Abhishek Shrivastava develops experimental and computational tools to solve curiosity-driven questions related to the microbiome, biofilms, collective motion, chemotaxis, molecular motors, and protein secretion. One major focus of the Shrivastava lab is to find the factors that shape spatial structure of human microbial communities. They found that motile microbes of that are abundant in the human oral microbiome carry other non-motile bacteria as cargo and shape developing biofilms. Many recent reports show that changes in the human microbiome correlate with the occurrence of periodontal disease, oral and colorectal cancers, obesity, diabetes and inflammatory bowel disease. The Shrivastava lab aims to find why and how the microbiome correlates with the above diseases and how they can use this information to design therapeutic strategies.
Another major focus of the Shrivastava lab is a molecular rack and pinion machinery that couples with a bacterial Type 9 secretion system (T9SS) and enables bacterial surface navigation. Recently, they found that at the core of the T9SS is a novel rotary motor that is driven by a proton motive force. Until now, only three classes of ion-driven biological rotary motors are known: ATP synthase, the bacterial flagellar motor, and the T9SS motor. We know that the T9SS is composed of 19 different proteins but how the nuts and bolts work together to form an actively driven machinery is not clear. The Shrivastava lab aims to understand the design principles of this incredible molecular machine.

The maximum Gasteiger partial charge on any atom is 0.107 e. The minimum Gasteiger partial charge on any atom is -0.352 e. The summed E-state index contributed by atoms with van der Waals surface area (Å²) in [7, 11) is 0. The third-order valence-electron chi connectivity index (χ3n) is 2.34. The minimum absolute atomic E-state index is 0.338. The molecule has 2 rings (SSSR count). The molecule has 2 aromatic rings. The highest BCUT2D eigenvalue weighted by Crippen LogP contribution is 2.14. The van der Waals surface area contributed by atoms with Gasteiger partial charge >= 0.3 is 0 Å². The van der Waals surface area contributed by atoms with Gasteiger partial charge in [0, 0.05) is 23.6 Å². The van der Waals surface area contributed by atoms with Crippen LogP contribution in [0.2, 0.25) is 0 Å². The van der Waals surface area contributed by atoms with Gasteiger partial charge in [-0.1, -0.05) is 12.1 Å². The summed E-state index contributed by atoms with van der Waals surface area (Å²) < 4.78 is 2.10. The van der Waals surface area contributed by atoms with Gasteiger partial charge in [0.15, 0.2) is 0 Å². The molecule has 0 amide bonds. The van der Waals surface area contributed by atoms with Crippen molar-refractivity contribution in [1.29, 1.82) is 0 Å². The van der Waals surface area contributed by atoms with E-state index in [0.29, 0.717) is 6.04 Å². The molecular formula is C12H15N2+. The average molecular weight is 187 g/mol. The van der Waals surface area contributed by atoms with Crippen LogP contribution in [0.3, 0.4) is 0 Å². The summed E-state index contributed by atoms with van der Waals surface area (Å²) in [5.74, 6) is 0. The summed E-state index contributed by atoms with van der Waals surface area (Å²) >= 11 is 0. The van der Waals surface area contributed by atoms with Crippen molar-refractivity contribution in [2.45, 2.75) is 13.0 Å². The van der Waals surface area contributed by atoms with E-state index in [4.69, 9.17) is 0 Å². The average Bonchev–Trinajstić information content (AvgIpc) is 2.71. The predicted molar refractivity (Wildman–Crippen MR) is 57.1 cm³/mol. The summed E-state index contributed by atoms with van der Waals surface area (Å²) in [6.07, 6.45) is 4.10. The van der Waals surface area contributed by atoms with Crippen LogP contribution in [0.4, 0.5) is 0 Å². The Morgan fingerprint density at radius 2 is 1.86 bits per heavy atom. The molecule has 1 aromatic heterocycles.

|Course Number||Course Title|
|MIC 493||Honors Thesis|
|BIO 493||Honors Thesis|
|MBB 493||Honors Thesis|
|MIC 495||Undergraduate Research|
|BIO 495||Undergraduate Research|
|MBB 495||Undergraduate Research|
|BIO 496||Undergraduate Thesis|
Spring 2020 BIO/MIC 498 (U) and BIO/MIC 591 (G): Programming for Biologists